Underwater landslides are known to be some of the largest landslides on earth and can trigger tsunamis, however, there is currently no evidence to suggest the Wharewaka Point landslide generated the larger lake-wide tsunami observed following this earthquake.

Minor volcanic unrest has been ongoing at Taupō Volcano since May 2022, and the Volcanic Activity Level (VAL) was raised to 1 in September 2022.

This recent earthquake activity is within the range that had previously been anticipated and is consistent with minor volcanic unrest. This activity does not warrant a move to a higher volcanic alert level, GeoNet said.

Prior to November 30, the unrest had been characterized by hundreds of small, typically non-felt, earthquakes and a few larger events (M3.5 to M4.2) that had been felt. This seismic activity appears to be a mainshock-aftershocks sequence that has interrupted an otherwise steady unrest record to date. None of these earthquakes are volcanic types.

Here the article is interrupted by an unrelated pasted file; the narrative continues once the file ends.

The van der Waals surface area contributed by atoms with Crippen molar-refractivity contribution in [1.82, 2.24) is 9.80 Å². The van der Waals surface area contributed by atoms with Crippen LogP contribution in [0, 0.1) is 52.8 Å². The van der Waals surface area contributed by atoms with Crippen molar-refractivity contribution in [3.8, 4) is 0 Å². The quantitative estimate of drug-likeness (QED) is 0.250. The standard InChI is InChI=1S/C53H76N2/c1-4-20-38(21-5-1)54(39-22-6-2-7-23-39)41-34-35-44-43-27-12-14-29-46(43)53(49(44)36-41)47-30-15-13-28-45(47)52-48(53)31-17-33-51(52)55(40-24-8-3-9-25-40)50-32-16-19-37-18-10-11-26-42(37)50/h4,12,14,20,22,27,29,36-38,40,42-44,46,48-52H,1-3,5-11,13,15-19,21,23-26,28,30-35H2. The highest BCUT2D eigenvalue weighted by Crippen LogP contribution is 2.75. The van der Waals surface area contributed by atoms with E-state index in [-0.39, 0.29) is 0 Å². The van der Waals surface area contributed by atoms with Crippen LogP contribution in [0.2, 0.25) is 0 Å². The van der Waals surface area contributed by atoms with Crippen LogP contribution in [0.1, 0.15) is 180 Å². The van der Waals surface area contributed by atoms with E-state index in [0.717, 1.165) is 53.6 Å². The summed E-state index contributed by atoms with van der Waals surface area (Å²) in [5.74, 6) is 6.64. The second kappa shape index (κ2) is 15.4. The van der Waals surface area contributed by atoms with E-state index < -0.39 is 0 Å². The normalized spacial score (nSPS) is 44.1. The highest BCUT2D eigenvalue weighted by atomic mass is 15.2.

Taupō has had 18 episodes of unrest in the past 150 years, lasting for months to years. None of them led to an eruption. Based on this history, the current unrest period could continue for many weeks to months, at varying rates or intensities.

Geological summary

Taupo, the most active rhyolitic volcano of the Taupo volcanic zone, is a large, roughly 35 km (21 miles) wide caldera with poorly defined margins. It is a type example of an “inverse volcano” that slopes inward toward the most recent vent location.

The caldera, now filled by Lake Taupo, largely formed as a result of the voluminous eruption of the Oruanui Tephra about 22 600 years before the present (BP).

This was the largest known eruption at Taupo, producing about 1 170 km3 (281 mi3) of tephra. This eruption was preceded during the late Pleistocene by the eruption of a large number of rhyolitic lava domes north of Lake Taupo.

Large explosive eruptions have occurred frequently during the Holocene from many vents within Lake Taupo and near its margins.

The most recent major eruption took place about 1 800 years BP from at least three vents along a NE-SW-trending fissure centered on the Horomotangi Reefs. This extremely violent eruption was New Zealand’s largest during the Holocene and produced the thin but widespread phreatoplinian Taupo Ignimbrite, which covered 20 000 km2 (7 722 mi2) of North Island.2

Reference:

1 Taupō Earthquake Update – GeoNet – December 14, 2022

2 Taupo – Geological summary – GVP

Featured image credit: GeoNet